What is the collective noun for solid-state nuclear magnetic resonance spectrometers?

TD_28-6_F1-sTony Davies and Steven Brown explore the solid-state nuclear magnetic resonance spectroscopy facilities at the University of Warwick, UK.

Read more: What is the collective noun for solid-state nuclear magnetic resonance spectrometers?

 

Change is in the air

Next year, a new version of ISO/IEC 17025 will be published, which is going to mean changes for all those involved in quality systems. Peter Jenks investigates.

Read more: Change is in the air

 

Into the laboratory… TOS still reigns supreme

Sampling_28-6_F7-sKim Esbensen and Claas Wagner continue to stress that grab sampling is still an absolute no-no regardless of the size of the sampling device or the sample.

Read more: Into the laboratory… TOS still reigns supreme

   

Are they among us? Screening for drugs of abuse and new psychoactive substances in pooled human urine and wastewater samples

MS1_28-5-sThe study of metabolites in our sewage systems is not new, but there are particular difficulties with identifying the metabolites from new psychoactive substances, or “legal highs”. The authors describe a wide range of sample collection methodologies and their analysis with mass spectrometry.

Read more: Are they among us? Screening for drugs of abuse and new psychoactive substances in pooled human urine and wastewater samples

 

Analysis and sequencing of nucleic acids by matrix-assisted laser desorption/ionisation mass spectrometry

MS2_28-5-sThis article gives a most useful overview of the analysis and sequencing of nucleic acids by matrix-assisted laser desorption/ionisation mass spectrometry, which should interest all readers and may well serve as a useful tutorial article.

Read more: Analysis and sequencing of nucleic acids by matrix-assisted laser desorption/ionisation mass spectrometry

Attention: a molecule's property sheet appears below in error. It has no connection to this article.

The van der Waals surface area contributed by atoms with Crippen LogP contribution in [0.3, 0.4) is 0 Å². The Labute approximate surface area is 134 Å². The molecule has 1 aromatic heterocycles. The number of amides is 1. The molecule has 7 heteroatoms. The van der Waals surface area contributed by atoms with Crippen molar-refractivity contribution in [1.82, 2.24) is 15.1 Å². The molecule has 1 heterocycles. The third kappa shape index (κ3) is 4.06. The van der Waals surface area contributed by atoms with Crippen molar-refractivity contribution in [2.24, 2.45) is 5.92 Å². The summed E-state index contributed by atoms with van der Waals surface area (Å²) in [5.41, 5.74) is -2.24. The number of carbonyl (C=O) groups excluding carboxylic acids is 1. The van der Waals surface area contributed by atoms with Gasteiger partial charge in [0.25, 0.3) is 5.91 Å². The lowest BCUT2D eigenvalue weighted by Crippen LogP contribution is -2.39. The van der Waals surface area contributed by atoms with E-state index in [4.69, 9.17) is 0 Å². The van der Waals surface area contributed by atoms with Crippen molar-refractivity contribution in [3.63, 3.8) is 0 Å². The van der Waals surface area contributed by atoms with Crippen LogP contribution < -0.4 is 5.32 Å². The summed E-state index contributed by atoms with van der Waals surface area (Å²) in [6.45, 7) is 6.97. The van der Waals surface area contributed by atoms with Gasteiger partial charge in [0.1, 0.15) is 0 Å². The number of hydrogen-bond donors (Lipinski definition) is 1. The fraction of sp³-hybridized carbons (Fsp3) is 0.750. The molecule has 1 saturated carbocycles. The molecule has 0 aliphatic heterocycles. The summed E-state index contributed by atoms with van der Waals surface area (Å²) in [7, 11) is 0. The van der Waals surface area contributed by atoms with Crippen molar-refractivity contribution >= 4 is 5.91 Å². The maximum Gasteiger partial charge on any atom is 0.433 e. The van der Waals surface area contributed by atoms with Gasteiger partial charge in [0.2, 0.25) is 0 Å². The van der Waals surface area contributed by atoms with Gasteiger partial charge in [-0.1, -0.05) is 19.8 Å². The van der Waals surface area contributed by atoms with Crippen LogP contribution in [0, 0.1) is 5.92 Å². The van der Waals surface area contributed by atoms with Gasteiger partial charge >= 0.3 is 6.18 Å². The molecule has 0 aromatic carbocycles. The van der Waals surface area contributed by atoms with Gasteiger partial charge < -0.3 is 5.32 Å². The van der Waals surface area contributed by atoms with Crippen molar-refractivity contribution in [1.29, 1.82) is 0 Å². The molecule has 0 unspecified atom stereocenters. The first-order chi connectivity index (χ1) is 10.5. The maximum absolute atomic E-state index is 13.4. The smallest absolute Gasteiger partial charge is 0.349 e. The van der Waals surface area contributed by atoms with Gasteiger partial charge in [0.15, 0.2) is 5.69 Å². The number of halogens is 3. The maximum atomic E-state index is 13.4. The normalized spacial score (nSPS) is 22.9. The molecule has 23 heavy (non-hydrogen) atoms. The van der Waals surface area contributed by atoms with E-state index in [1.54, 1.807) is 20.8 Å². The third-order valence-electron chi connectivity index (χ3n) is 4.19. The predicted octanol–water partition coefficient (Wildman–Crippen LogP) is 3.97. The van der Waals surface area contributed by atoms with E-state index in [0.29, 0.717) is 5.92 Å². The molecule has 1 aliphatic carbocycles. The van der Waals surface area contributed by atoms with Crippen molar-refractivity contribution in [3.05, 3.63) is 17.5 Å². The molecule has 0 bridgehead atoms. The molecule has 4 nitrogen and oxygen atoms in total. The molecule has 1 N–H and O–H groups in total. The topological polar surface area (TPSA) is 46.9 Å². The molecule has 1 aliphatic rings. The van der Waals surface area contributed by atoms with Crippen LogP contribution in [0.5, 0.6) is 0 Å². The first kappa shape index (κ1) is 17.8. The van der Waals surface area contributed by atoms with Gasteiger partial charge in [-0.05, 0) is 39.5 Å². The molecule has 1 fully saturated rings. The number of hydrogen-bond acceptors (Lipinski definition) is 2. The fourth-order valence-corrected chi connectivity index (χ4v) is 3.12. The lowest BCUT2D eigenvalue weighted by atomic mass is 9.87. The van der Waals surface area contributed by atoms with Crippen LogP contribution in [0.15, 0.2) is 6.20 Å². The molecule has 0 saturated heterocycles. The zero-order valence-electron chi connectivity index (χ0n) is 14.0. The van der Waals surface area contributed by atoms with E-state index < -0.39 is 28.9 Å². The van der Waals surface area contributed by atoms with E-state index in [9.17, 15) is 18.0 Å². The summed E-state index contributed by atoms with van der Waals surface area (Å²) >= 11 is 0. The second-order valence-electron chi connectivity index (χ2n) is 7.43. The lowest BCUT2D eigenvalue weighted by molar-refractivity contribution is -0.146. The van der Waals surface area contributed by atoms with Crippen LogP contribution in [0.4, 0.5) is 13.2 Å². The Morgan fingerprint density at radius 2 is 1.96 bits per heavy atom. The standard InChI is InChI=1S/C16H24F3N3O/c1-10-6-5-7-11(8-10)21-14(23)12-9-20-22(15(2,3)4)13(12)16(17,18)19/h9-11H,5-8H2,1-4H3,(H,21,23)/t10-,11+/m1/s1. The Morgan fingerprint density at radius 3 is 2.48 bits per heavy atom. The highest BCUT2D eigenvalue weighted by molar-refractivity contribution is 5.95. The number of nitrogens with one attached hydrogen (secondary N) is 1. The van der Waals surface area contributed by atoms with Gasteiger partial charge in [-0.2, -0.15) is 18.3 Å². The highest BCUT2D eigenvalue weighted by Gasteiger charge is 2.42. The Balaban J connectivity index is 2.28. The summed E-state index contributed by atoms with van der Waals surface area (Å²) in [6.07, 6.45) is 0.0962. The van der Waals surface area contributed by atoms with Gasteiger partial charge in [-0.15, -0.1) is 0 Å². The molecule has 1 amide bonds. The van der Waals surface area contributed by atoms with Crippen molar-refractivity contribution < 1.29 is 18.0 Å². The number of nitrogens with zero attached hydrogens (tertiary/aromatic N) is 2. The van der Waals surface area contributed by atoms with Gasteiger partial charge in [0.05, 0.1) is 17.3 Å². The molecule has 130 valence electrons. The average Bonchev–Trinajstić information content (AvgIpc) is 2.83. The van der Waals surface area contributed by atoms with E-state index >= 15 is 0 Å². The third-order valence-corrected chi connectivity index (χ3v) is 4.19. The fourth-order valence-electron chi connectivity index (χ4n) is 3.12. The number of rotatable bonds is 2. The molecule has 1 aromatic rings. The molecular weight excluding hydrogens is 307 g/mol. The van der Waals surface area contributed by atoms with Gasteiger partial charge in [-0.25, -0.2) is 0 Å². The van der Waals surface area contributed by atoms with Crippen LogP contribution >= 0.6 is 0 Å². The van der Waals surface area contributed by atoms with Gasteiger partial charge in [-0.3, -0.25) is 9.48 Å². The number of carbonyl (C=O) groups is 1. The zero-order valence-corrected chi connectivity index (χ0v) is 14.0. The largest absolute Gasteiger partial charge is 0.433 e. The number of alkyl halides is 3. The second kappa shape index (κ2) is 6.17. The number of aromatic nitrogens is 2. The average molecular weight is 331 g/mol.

Raman microspectroscopy provides access to compositional and microstructural details of polycrystalline materials

Raman_28-5-sThere are a number of advantages of Raman microspectroscopy, including its the ease of its application, as in many cases no or very little sample preparation is needed and the experiments are performed at atmospheric pressure.

Read more: Raman microspectroscopy provides access to compositional and microstructural details of polycrystalline materials

 

Investigation of the decomposition of organic solvent-based lithium ion battery electrolytes with liquid chromatography-mass spectrometry

LIB_28-5-sLithium ion batteries power most of the electrical devices we rely on every day. As well as mobile phones, laptops and tablets, they are finding increasing use in vehicles, with electric cars not uncommon on our streets. This article is from a young scientist who has won help for her research through an instrument company’s support programme. You can find out more, read the article and even apply yourself.

Read more: Investigation of the decomposition of organic solvent-based lithium ion battery electrolytes with liquid chromatography-mass spectrometry

   

Updating IUPAC spectroscopy recommendations and data standards

TD_28-5-sInternational standards need to keep pace with the innovation in analytical equipment and practices. For example, many of the advances in nuclear magnetic resonance (NMR) spectroscopy reported in this journal in recent years have yet to find themselves mirrored by updates in the respective Recommendations of the International Union of Pure and Applied Chemistry (IUPAC), nor in the many and varied proprietary recommended reporting formats of the different peer-reviewed primary scientific journals. Not that every innovation needs to be “standardised”: with the speed of many developments it is important to find the right balance between reacting to real movements in a field and enshrining a short-lived fad in a IUPAC Recommendation.

Read more: Updating IUPAC spectroscopy recommendations and data standards

 

Spear sampling: a bane at all scales

Sampling_28-5-sThis column now turns its attention to sampling using a very popular tool, the “sampling spear”. There is much good to be said about spear sampling—and only one thing which is bad. But this is bad enough: spear samplers are very, very difficult to get to produce representative samples! The spear sampling principle can be made representative, but in most practical situations in which spear sampling is used today it manifestly is not. WHY? And more importantly, WHAT can be done about it? This column also turns out to touch on one of TOS’ six governing principles: SSI, Sampling Scale Invariance.

Read more: Spear sampling: a bane at all scales

   

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